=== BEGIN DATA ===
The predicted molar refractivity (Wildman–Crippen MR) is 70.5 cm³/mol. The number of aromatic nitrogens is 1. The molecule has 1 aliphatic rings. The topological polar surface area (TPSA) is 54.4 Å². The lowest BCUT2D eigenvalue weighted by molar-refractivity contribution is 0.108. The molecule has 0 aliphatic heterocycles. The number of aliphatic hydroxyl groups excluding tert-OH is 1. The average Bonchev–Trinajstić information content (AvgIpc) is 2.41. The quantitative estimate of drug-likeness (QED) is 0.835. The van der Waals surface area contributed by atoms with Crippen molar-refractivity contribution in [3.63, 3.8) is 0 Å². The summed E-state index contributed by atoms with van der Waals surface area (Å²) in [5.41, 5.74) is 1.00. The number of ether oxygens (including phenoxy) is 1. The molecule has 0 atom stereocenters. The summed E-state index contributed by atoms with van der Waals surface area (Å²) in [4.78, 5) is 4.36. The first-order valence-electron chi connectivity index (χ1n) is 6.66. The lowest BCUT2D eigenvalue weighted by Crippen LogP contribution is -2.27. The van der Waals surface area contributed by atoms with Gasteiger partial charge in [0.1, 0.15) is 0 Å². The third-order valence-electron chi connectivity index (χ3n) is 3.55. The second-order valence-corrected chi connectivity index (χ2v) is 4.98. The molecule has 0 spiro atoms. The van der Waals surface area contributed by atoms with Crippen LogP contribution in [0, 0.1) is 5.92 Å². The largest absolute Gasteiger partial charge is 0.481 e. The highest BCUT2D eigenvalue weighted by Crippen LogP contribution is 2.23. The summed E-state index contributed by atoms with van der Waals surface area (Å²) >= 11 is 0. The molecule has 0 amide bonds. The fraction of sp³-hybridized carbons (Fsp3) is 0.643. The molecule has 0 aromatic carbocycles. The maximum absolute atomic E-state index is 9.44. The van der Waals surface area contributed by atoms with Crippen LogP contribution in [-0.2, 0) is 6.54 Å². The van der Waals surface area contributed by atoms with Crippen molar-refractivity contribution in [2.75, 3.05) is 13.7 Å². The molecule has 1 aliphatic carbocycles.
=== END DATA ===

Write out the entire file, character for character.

The predicted molar refractivity (Wildman–Crippen MR) is 70.5 cm³/mol. The number of aromatic nitrogens is 1. The molecule has 1 aliphatic rings. The topological polar surface area (TPSA) is 54.4 Å². The lowest BCUT2D eigenvalue weighted by molar-refractivity contribution is 0.108. The molecule has 0 aliphatic heterocycles. The number of aliphatic hydroxyl groups excluding tert-OH is 1. The average Bonchev–Trinajstić information content (AvgIpc) is 2.41. The quantitative estimate of drug-likeness (QED) is 0.835. The van der Waals surface area contributed by atoms with Crippen molar-refractivity contribution in [3.63, 3.8) is 0 Å². The summed E-state index contributed by atoms with van der Waals surface area (Å²) in [5.41, 5.74) is 1.00. The number of ether oxygens (including phenoxy) is 1. The molecule has 0 atom stereocenters. The summed E-state index contributed by atoms with van der Waals surface area (Å²) in [4.78, 5) is 4.36. The first-order valence-electron chi connectivity index (χ1n) is 6.66. The lowest BCUT2D eigenvalue weighted by Crippen LogP contribution is -2.27. The van der Waals surface area contributed by atoms with Gasteiger partial charge in [0.1, 0.15) is 0 Å². The third-order valence-electron chi connectivity index (χ3n) is 3.55. The second-order valence-corrected chi connectivity index (χ2v) is 4.98. The molecule has 0 spiro atoms. The van der Waals surface area contributed by atoms with Crippen LogP contribution in [0, 0.1) is 5.92 Å². The largest absolute Gasteiger partial charge is 0.481 e. The highest BCUT2D eigenvalue weighted by Crippen LogP contribution is 2.23. The summed E-state index contributed by atoms with van der Waals surface area (Å²) >= 11 is 0. The molecule has 0 amide bonds. The fraction of sp³-hybridized carbons (Fsp3) is 0.643. The molecule has 0 aromatic carbocycles. The maximum absolute atomic E-state index is 9.44. The van der Waals surface area contributed by atoms with Crippen LogP contribution in [-0.2, 0) is 6.54 Å². The van der Waals surface area contributed by atoms with Crippen molar-refractivity contribution in [2.75, 3.05) is 13.7 Å². The molecule has 1 aliphatic carbocycles.